Moreover, the university establishment frequently utilizes mass media as an influential tool in academic controversies. The scientific debates carried on in newspapers are not a novelty of this century. What is certainly new is the role of television d ebates in influencing opinions regarding important scientific policy decisions, such as the use or the rejection of nuclear power. Within such a framework-, I detect some preoccupying new trends.

A typical example of the usage of mass media for an academic controversy, in the United States (some years ago), was the alleged discovery of Heidegger's Nazism. That Heidegger was sympathetic to Nazism has been a well-known fact since the fifties. In the early sixties Dagobert Runes, in the United States, translated and commented Heidegger's political speeches. Every serious scholar knew this dark side of Heidegger's personal life and was aware of the philosophical problem of whether or not his philos ophy was dependent on (or determined by) his political positions. I am not a Heidegger fan, but I find dangerous such an attempt to dismantle someone's philosophy on the simple basis of biographical events. We cannot deny the importance of Voltaire's role in the development of Western thought simply because he invested part of his financial holdings in the slave market.

In the course of a university seminar one can carefully discuss the links between Heidegger's thought and his political choices. But some years ago the argument about Heidegger's political ideas was used by a group of American scholars to dicredit some of their colleagues, and the fight was fought via mass media. A big scandal followed, such as to dismantle certain departements, by obliging certain scholars to migrate to other universities- My impression is that a given academic group used the m ass media to provoke an alleged scoop - which looked as a scoop for the media audience, but which was not so for the academic world - in order to settle this way an argument that should have been debated in a more philosophical mood. Thus, the university frequently uses mass media as a weapon.

8. The university becomes a victim of the star system. The mass media has also brought the university into the star system, and we often ask ourselves if the fame of certain scholars is truly linked to their scientific ac complishments or, instead, merely to their images as created by television and glossy magazines. The media system is so powerful that it successfully makes news not only of the impudence of those who appear every day on television, but also of the privacy of those who have retired from the public eye. Even absences are transformed into news by the celebrity press. Not only those who publish a book per year make the news, but also those who never publish anything at all. There are scholars who can make the ir silence speak, and if they do not succeed at this, a good reporter will help them. Some publishing houses specialize in making famous those who have never published a line in the course of their lives, and perhaps the greatest prospects are give n to those who have left not even a single manuscript.

Equally embarrassing is the influence of the mass media on students. The 1968 student demonstrations were influenced by the intervention of mass media, which encouraged their almost simultaneous spreading to different countries, and resulted in protest s with similar patterns. Yet, although we might consider the major 1968 demonstrations as an inevitable historical phenomenon, this is not true of many subsequent, smaller-scale demonstrations. These later protests often occurred because various groups of students aimed at copying the image of those portrayed by the mass media. In Italy, at least until this decade, it was enough that, after a minor riot in a minor university, a nation-wide newspaper printed a title saying "A new 68?" and the n in many other universities the students started rioting only to comply with the media agenda. In this sense the media do not report university events, they do produce and provoke them.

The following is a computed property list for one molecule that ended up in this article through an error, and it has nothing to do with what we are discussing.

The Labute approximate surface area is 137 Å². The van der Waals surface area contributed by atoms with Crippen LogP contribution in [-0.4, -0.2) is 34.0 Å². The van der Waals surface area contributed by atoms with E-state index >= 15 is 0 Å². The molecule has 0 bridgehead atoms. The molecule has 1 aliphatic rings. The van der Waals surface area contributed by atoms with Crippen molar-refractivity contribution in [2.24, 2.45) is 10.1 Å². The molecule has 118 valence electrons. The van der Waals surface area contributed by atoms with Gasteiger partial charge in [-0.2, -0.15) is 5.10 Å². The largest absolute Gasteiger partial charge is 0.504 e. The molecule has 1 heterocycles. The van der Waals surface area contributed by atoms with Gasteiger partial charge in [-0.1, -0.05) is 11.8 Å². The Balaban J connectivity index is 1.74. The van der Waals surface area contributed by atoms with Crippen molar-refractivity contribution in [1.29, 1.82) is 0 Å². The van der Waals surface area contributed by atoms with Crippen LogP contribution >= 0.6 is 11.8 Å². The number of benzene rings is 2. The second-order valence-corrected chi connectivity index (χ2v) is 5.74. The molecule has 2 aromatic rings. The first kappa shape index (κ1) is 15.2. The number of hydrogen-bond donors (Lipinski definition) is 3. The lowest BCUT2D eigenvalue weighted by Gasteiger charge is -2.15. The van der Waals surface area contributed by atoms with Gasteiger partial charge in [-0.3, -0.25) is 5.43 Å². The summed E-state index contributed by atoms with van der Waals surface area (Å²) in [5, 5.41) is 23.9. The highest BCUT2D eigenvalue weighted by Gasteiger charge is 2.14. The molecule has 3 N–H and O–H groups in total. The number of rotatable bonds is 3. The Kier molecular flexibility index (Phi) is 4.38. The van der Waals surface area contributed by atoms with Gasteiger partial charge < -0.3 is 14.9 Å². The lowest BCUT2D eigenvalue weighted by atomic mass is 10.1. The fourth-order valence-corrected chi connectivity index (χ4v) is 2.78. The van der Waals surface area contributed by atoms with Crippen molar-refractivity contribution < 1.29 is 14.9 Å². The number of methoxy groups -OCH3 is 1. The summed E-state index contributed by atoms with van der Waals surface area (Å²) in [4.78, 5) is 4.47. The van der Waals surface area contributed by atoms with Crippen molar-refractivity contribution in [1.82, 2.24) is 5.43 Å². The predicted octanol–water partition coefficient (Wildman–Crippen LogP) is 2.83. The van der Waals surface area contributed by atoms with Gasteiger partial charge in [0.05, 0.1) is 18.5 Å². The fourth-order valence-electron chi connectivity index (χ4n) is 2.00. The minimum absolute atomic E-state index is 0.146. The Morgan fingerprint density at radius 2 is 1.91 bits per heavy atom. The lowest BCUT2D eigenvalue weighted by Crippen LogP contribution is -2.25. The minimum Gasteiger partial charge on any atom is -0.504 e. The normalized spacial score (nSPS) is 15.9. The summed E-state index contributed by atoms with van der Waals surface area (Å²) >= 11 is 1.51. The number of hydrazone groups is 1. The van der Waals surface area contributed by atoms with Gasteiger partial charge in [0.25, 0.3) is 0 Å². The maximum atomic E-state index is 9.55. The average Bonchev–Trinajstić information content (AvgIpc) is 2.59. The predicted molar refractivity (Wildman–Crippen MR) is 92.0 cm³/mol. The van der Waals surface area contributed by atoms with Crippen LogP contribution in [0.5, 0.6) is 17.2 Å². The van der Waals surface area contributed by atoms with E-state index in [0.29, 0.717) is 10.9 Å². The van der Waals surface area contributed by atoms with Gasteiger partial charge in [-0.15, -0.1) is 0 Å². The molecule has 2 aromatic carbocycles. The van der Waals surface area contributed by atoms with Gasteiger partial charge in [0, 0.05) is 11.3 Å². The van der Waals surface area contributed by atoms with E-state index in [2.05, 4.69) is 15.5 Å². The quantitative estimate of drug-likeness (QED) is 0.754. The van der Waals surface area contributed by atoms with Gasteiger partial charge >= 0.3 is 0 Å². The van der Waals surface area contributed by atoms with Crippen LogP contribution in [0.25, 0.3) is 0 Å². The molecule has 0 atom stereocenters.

Finally, mass media have a tendency to transform university life into a show. The announcement of a study in progress is presented as a final discovery, a cautious experiment is advertised as the achievement of a universal panacea. Let me recall the ep isodes of the Utah cold fusion, or the debates between French and American scientists on AIDS - where interesting working hypotheses, still to be carefully and prudently -verified, became a matter for an irresponsible show, more akin to Science Fiction th an to science. Needless to say, serious scholars should try to avoid such celebrity performances. They will, however, inevitably become victims of the media system; frequently, the more scholars have remained far from the media experience, the more vulner able they will be at their first impact with them. A "yes", or even a "it may be", imprudently uttered in the course of an informal interview will be transformed into a formal announcement. At this point, the scholars become prisoners of the false scoop t hat they have, if not invented, at least encouraged.

9. The media technology jeopardizes the research. The tremendous ease of publishing, producing preprints, printing by computers, and sending by Intemet one's own work one or two years before it will actually be printed (and often when no one would be willing to print it) is causing an obstruction in scientific communication. This exponential growth of available scientific material is dramatically affecting the division of knowledge. When a scholar receives, daily, hundreds of pages reg arding his scientific research, he will surely remain in the dark about studies in other related fields. Unfortunately, it has now become impossible for scholars to follow even the contributions in their own area of specialization, which has resulted in t he production and the consumption of abstracts.